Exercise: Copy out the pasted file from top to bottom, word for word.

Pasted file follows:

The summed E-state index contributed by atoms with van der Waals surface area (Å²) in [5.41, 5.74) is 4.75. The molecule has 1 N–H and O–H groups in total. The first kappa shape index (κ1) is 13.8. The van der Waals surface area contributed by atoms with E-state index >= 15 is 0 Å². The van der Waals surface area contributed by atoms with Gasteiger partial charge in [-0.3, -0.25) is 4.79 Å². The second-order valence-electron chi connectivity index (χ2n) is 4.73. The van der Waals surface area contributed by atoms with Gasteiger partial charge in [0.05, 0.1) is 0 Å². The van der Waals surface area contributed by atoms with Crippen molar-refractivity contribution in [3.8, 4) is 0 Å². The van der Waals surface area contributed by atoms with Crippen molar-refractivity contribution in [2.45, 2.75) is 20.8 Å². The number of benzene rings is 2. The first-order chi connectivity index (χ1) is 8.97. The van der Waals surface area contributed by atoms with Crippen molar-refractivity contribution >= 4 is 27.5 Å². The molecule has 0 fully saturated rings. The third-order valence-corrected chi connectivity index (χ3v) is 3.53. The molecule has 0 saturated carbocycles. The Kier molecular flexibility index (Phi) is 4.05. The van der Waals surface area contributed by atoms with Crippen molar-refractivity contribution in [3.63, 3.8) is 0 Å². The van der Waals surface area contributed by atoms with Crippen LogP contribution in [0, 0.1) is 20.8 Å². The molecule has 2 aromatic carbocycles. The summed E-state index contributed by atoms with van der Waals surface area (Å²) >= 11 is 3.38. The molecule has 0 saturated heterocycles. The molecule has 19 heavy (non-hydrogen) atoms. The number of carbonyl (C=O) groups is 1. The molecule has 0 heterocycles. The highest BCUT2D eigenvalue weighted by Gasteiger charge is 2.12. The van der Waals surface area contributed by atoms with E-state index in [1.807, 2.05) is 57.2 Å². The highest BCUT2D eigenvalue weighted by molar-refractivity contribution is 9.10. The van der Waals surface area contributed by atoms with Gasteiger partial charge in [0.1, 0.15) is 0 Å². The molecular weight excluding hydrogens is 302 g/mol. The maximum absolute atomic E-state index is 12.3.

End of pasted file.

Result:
The summed E-state index contributed by atoms with van der Waals surface area (Å²) in [5.41, 5.74) is 4.75. The molecule has 1 N–H and O–H groups in total. The first kappa shape index (κ1) is 13.8. The van der Waals surface area contributed by atoms with E-state index >= 15 is 0 Å². The van der Waals surface area contributed by atoms with Gasteiger partial charge in [-0.3, -0.25) is 4.79 Å². The second-order valence-electron chi connectivity index (χ2n) is 4.73. The van der Waals surface area contributed by atoms with Gasteiger partial charge in [0.05, 0.1) is 0 Å². The van der Waals surface area contributed by atoms with Crippen molar-refractivity contribution in [3.8, 4) is 0 Å². The van der Waals surface area contributed by atoms with Crippen molar-refractivity contribution in [2.45, 2.75) is 20.8 Å². The number of benzene rings is 2. The first-order chi connectivity index (χ1) is 8.97. The van der Waals surface area contributed by atoms with Crippen molar-refractivity contribution >= 4 is 27.5 Å². The molecule has 0 fully saturated rings. The third-order valence-corrected chi connectivity index (χ3v) is 3.53. The molecule has 0 saturated carbocycles. The Kier molecular flexibility index (Phi) is 4.05. The van der Waals surface area contributed by atoms with Crippen molar-refractivity contribution in [3.63, 3.8) is 0 Å². The van der Waals surface area contributed by atoms with Crippen LogP contribution in [0, 0.1) is 20.8 Å². The molecule has 2 aromatic carbocycles. The summed E-state index contributed by atoms with van der Waals surface area (Å²) >= 11 is 3.38. The molecule has 0 saturated heterocycles. The molecule has 19 heavy (non-hydrogen) atoms. The number of carbonyl (C=O) groups is 1. The molecule has 0 heterocycles. The highest BCUT2D eigenvalue weighted by Gasteiger charge is 2.12. The van der Waals surface area contributed by atoms with E-state index in [1.807, 2.05) is 57.2 Å². The highest BCUT2D eigenvalue weighted by molar-refractivity contribution is 9.10. The van der Waals surface area contributed by atoms with Gasteiger partial charge in [0.1, 0.15) is 0 Å². The molecular weight excluding hydrogens is 302 g/mol. The maximum absolute atomic E-state index is 12.3.